JacksonMaberry

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About JacksonMaberry

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  • Interests
    Violins, early keyboards, conducting, hiking, wine, spirits, cooking

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  1. Carbon sounds like carbon, more or less, at least to my ear. I have a friend who's in the market for a carbon cello. He tried the MF, the L&C, and the new Glasser, and found the Glasser and the L&C extremely close. Check out the Glassers if you can get your hands on one, could save you a boatload.
  2. Where it's at it's thickest, especially on the back, it appears to obscure the figure of the wood. Possibly just an artifact of photography in this case?
  3. Damn, that's lovely. What, in your view, accounts for the opacity of the varnish?
  4. I'm with you, to a large degree. That said, I think it's worth giving tradition a little kick in the arse here and there. In this stuffy classical making/playing world, it's often the iconoclasts that get the most attention, I'll point out. Love them or hate them, everyone who knows piano or organ music knows who Yuja Wang and Cameron Carpenter are, and they don't lack for gigs or cash. Gewurtztraminer and Pinot Gris wines typically manifest as white wines, but their skins are anything but. If you want to serve me a well made Cabernet blanc, I'm not going to turn up my nose.
  5. I'm a bit surprised at all the wood policing taking place, especially as it concerns block/lining materials. It's not as though spruce and willow are the only woods for such purpose found in 17th and 18th century masterworks. Stainer used walnut, for crying out loud! It would never have occurred to me to even try walnut for such an application, yet it worked for a man who was Europe's favorite maker for nearly 200 years. Spruce and willow are both outstanding for the purpose, but it's a big world with a lot of woods. Some are easier to get some places than others. Some folks want something lighter than either - I use Paulownia sometimes for linings and corner blocks, lets me drop nearly 10g of garland weight over the willow I have from Chambers. To each their own, I guess.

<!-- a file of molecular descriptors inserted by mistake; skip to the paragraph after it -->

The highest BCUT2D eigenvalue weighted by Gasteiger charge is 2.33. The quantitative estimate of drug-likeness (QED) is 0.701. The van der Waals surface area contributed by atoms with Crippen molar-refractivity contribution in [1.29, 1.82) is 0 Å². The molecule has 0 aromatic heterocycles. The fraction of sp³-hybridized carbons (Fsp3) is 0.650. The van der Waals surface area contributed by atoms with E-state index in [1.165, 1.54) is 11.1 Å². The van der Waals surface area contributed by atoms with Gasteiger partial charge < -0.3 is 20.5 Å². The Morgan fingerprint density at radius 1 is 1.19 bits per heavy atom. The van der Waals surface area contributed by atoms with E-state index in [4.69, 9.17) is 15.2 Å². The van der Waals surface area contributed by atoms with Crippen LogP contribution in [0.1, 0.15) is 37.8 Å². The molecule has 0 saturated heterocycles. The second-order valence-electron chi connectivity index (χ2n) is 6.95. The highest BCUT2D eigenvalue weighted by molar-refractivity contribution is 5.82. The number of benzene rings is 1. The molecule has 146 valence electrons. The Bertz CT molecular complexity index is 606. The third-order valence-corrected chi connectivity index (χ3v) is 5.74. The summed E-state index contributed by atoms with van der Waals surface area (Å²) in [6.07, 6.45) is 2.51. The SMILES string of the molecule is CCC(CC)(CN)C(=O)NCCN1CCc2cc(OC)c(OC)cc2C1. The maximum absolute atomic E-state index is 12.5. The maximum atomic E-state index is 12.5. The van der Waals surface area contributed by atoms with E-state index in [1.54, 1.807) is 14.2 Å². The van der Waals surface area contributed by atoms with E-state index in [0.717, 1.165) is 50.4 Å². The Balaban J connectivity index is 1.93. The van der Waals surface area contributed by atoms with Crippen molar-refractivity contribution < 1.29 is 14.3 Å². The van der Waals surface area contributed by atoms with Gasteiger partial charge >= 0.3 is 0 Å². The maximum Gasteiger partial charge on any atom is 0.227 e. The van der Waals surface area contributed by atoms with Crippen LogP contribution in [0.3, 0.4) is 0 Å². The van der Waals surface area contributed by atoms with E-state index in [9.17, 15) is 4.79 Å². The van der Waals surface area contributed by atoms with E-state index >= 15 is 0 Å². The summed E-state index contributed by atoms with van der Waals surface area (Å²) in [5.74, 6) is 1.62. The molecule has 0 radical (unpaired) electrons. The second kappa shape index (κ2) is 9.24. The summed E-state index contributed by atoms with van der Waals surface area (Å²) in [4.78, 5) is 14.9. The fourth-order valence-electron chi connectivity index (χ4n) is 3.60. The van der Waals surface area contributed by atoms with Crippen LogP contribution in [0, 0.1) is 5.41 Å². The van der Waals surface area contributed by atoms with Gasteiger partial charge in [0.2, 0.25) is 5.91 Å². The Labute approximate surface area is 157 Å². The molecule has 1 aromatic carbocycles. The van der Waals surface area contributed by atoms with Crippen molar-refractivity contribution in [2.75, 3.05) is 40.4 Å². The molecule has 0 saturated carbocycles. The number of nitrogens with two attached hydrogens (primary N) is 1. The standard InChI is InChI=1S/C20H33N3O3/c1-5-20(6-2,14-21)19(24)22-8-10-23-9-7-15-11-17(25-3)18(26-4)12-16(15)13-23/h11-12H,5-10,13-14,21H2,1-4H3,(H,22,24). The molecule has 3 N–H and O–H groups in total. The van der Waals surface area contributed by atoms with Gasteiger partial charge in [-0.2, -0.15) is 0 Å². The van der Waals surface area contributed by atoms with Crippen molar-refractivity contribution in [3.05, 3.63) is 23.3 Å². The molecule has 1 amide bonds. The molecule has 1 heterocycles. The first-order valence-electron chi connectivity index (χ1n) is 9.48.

6. Hopefully I can see this one in person when I get back to WA. I have friends in B-ham, so I get up that way once or twice a year.
  7. A little bit of black heat shrink tubing on the hook works ok too. No matter what you use, it'll probably have to be removed should you ever decide to remove the fine tuner from the tailpiece.
  8. Those damned expensive little pieces of plastic Wittner sells for their Hill style fine tuners are worth it. A spot of cyanoacrylate to hold them onto the hook is advised.
  9. Paulownia is also light, cheap, quite stable, and glues well.
  10. I'd say DB is right about overstand existing on baroque fiddles - it just doesn't manifest in quite the same way. On a baroque fiddle, neck is placed in such a way that the overstand (usually but not always equal to the thickness of the edge) rises above the plane of the ribs. You can see this on the 1679 Stainer Hargrave wrote about and the one in the NMM, both in essentially original condition. On modern-setup fiddles, the overstand rises above the plane of the edge, instead. So it's a matter of which plane the overstand, er, stands over.
  11. Aussie Blackwood and Koa are both acacia, but aren't otherwise related. I have a small stock of some Big Island Koa my grandfather cut in the early 50s. All slab, some with unimaginable figure and some rather plain. I imagine I will someday make a violin or two with it, but right now I just look at it and think of my grandpa.
  12. That Myrtle looks incredible. I'd build with that in a heartbeat if it weren't too dense.
  13. I swear by Aquila, especially the Venice twist for the D and A. Heard nice things recently about Kürschner, but haven't laid hands on them. La Folias and Toros are good too
  14. Dipentene is great for oil varnish, and smells pretty good. I have an ancient copal oil varnish from Joe Robson that calls for diluting with a bit of ethanol as well as turps.